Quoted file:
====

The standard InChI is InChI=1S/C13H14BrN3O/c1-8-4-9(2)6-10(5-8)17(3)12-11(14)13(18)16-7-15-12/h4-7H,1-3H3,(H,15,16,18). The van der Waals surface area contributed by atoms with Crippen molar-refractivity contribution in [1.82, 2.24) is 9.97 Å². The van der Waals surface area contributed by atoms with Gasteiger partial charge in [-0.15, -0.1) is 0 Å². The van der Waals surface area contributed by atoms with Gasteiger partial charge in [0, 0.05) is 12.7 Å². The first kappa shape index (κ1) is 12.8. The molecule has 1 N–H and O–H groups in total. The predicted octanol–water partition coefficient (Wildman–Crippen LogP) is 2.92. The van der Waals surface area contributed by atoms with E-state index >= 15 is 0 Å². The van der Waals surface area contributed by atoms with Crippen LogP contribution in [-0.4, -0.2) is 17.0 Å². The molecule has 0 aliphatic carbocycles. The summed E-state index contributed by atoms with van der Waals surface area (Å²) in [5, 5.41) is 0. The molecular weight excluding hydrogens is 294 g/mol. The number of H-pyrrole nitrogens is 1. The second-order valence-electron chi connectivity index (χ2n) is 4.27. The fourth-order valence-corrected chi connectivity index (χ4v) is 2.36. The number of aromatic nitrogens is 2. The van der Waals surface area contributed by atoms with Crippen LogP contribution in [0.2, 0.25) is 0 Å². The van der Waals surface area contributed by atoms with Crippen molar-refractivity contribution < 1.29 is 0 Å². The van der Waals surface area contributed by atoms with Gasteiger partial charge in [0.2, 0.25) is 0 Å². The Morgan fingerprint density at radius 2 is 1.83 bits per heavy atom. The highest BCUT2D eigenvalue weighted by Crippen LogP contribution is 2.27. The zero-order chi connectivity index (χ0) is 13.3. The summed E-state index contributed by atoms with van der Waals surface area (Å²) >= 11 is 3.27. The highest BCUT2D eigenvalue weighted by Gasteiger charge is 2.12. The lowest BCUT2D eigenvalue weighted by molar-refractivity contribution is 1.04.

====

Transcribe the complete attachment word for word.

The standard InChI is InChI=1S/C13H14BrN3O/c1-8-4-9(2)6-10(5-8)17(3)12-11(14)13(18)16-7-15-12/h4-7H,1-3H3,(H,15,16,18). The van der Waals surface area contributed by atoms with Crippen molar-refractivity contribution in [1.82, 2.24) is 9.97 Å². The van der Waals surface area contributed by atoms with Gasteiger partial charge in [-0.15, -0.1) is 0 Å². The van der Waals surface area contributed by atoms with Gasteiger partial charge in [0, 0.05) is 12.7 Å². The first kappa shape index (κ1) is 12.8. The molecule has 1 N–H and O–H groups in total. The predicted octanol–water partition coefficient (Wildman–Crippen LogP) is 2.92. The van der Waals surface area contributed by atoms with E-state index >= 15 is 0 Å². The van der Waals surface area contributed by atoms with Crippen LogP contribution in [-0.4, -0.2) is 17.0 Å². The molecule has 0 aliphatic carbocycles. The summed E-state index contributed by atoms with van der Waals surface area (Å²) in [5, 5.41) is 0. The molecular weight excluding hydrogens is 294 g/mol. The number of H-pyrrole nitrogens is 1. The second-order valence-electron chi connectivity index (χ2n) is 4.27. The fourth-order valence-corrected chi connectivity index (χ4v) is 2.36. The number of aromatic nitrogens is 2. The van der Waals surface area contributed by atoms with Crippen LogP contribution in [0.2, 0.25) is 0 Å². The van der Waals surface area contributed by atoms with Crippen molar-refractivity contribution < 1.29 is 0 Å². The van der Waals surface area contributed by atoms with Gasteiger partial charge in [0.2, 0.25) is 0 Å². The Morgan fingerprint density at radius 2 is 1.83 bits per heavy atom. The highest BCUT2D eigenvalue weighted by Crippen LogP contribution is 2.27. The zero-order chi connectivity index (χ0) is 13.3. The summed E-state index contributed by atoms with van der Waals surface area (Å²) >= 11 is 3.27. The highest BCUT2D eigenvalue weighted by Gasteiger charge is 2.12. The lowest BCUT2D eigenvalue weighted by molar-refractivity contribution is 1.04.